Superior Court Judge Carl Fox is double-bunked in proposed plans to redistrict the judiciary. (Photo by Melissa Boughton)

There is a disparity in sentencing when it comes to white and African American defendants, he said, but sharing the same race with a defendant doesn’t necessarily mean a judge will be easier on them.

“It just means that some things you’ll understand better as a judge whose come from a minority background than you might if you had not, and it just gives you a different perspective,” he said.

Fox went on to say that it’s not just race that legislators should be concerned about – the proposed maps would also set back efforts to diversify the bench in the age and sex of judges.

Younger people with young or moderately aged children won’t want to travel so far under the reduced judicial divisions. Women who are starting families might also be dissuaded from running for judicial seats because of the travel.

Fox said when he started as a judge 13 years ago, most judges were older men who didn’t have grade-school aged children at home.

“There were only three divisions — someone like me would have to go to Brunswick or Wilmington [from Orange County] for six months,” he said.

He added that having a diverse bench matters for everyone, not just Black or African-American citizens.

“I mean it makes a difference to walk in the courtroom and see someone who’s different from the majority on the bench,” he said. “It just does.”

Robinson, who has been a judge for seven years, said most of the gerrymandered districts in the proposed judicial maps have a much higher impact on judges of color and judges who happen to be registered as Democrats.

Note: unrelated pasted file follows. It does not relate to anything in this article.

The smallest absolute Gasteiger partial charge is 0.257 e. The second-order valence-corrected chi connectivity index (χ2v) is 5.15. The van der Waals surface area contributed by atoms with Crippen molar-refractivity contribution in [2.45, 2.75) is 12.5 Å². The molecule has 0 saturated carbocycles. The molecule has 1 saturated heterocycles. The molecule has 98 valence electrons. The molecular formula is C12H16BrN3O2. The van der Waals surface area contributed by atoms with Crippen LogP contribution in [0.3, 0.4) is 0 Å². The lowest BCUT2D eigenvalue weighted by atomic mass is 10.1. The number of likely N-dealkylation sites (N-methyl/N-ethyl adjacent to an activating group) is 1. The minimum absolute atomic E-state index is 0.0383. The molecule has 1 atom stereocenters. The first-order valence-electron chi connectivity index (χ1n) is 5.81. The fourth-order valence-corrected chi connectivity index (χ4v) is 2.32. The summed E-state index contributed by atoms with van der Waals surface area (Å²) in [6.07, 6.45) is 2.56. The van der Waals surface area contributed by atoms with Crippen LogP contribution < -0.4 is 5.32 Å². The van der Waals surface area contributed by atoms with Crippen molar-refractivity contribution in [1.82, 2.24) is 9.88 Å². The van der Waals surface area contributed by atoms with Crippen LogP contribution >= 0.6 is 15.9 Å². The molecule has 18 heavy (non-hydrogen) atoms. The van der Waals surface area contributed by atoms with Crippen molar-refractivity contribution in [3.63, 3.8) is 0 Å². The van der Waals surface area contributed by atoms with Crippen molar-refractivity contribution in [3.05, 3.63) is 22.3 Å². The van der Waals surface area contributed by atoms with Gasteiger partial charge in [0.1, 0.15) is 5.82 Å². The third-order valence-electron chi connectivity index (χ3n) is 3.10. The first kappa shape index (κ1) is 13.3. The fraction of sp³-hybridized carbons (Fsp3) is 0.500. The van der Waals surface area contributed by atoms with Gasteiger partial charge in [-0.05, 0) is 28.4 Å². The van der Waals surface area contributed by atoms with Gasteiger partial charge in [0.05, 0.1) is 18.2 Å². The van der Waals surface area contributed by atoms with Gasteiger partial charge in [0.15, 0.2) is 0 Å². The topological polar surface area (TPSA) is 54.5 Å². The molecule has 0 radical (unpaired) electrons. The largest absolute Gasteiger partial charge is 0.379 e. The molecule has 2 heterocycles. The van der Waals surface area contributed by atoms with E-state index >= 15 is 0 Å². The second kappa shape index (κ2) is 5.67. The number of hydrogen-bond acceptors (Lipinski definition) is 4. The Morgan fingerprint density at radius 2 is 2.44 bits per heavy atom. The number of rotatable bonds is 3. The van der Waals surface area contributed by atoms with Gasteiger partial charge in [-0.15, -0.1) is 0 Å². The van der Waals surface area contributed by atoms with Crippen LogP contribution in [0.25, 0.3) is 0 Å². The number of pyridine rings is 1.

“And so you can draw whatever conclusion you wish from that, but that’s just a statement of fact as far as what the actual impact is, regardless of what the motivation or impetus was,” Robinson said.

Burr and other Republican legislators have denied any racial gerrymandering but have said the maps give Republican judges more of an edge to make up for partisan gerrymandering of judicial districts in years past.

The judges who have spoken out in opposition to the maps have pointed out the partisan implications lawmakers have forced onto the judicial branch.

“I think we’re just sort of getting lost in the shuffle – we’re the third co-equal branch of government; justice knows no R nor D, and further, justice knows no geography,” Robinson said. “We don’t represent people – the law is our constituent. We serve all of the people of all of the districts, regardless of our party ID, regardless of where we lay our heads at night and certainly regardless of where the people in front of us lay their heads at night.”

She added that it really disenfranchises voters to carve up judicial districts. In her case, splitting Pender and New Hanover counties into three voting districts would mean that two-thirds of the people whose lives she would be impacting would not have had an opportunity to vote for or against her.

“I just don’t know of any public clamor to reform the judiciary and [this plan] does nothing to serve the ends of justice or the best interest of the citizens,” she added. “There’s no good purpose behind it and no good benefit, in my view.”

Davis said lawmakers have made judges’ jobs overly-political – something they’ve always intentionally avoided.

“Whether or not somebody was driving while impaired, that’s not political; splitting up somebody’s marital property, it’s not political,” she said. “There’s very little, especially at the District Court level, that ever gets addressed as far as politics are concerned. … No matter which political affiliation we are, I think the judges themselves have tried to keep it non-political and would like for it to remain non-political.”

Baddour said there is no place for politics in the courtroom.

“I’ve had cases in which my own personal beliefs may not align with the decision I’ve made and other times when it does, but that has to be set aside for the system to work the way it should, and I think that the judges on the bench follow that same philosophy,” he said. “But the truth is, until about a year ago when things started getting political, I was unaware of judges’ political affiliations — even some of my good friends. I don’t know and I don’t care, and I think that’s a telling example about how pervasive politics is becoming in the court system.”

Learn more on the Progressive Pulse blog about the judges’ careers highlighted in this story.